Feelings of worthlessness can snowball into feelings of hopelessness and depression. If you have noticed yourself slipping farther and farther into a depression, it is important that you seek help from a mental health professional. They can help you recognize where the darkness has come from, and how to break through back into the light.
If you or a loved one is experiencing depression, or would simply like some help practicing self-care, please be in touch with me. I would be more than happy to speak with you about how I may be able to help.
All couples have conflict. Disagreement is an inevitable aspect of being in a close relationship. Some arguments become toxic. Discord can become chronic. When that happens, your relationship is in trouble.
Have you felt like you are having the same argument over and over again? This is is a sign that you would benefit from learning to improve the way you and your partner approach conflict.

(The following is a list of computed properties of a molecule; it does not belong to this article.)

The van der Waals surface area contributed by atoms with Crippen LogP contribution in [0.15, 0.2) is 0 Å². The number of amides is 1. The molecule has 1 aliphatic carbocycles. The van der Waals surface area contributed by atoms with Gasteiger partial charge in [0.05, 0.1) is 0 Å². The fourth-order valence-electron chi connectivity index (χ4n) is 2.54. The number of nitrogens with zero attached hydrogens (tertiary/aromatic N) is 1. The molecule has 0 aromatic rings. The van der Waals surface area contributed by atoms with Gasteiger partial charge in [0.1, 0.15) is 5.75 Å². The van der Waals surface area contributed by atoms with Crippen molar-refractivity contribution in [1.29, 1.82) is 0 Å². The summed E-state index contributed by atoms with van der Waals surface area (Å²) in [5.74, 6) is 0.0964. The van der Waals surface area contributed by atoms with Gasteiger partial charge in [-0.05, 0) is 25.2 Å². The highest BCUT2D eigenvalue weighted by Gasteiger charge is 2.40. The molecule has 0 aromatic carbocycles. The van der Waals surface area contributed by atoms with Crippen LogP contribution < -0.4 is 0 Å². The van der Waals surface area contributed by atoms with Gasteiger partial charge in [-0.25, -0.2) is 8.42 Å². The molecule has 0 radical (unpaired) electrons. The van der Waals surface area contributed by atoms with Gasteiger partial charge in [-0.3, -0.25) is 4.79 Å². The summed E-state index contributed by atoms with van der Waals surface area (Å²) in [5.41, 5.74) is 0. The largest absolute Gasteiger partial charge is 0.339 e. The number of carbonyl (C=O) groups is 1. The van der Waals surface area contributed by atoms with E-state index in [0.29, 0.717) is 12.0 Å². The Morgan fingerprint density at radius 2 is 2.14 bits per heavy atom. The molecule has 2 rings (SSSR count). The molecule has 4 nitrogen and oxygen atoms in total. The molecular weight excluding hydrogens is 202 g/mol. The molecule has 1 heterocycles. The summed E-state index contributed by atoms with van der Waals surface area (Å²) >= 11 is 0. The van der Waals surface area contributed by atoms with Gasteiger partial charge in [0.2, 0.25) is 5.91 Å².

Does it feel like your fights go beyond the issue at hand? Are there times when you or your partner will try to push each other’s buttons? If your relationship includes degrading and hurtful language, it is time to change the way you and your partner approach conflict.
Taking your opponents side
A powerful way to overcome hurtful conflict is to be empathetic. What is it about the situation you and your partner are facing that is creating the hostility in your partner? Do they feel afraid? Do they feel insecure? Do they feel threatened in some way? If you can identify what is hurting them and try to validate their feelings and reassure them, you will find a major change in your partner’s demeanor. Ask yourself: “Who am I being that is causing my partner to feel this way? Is there any way I can change my speech or demeanor that would help them feel heard and understood?”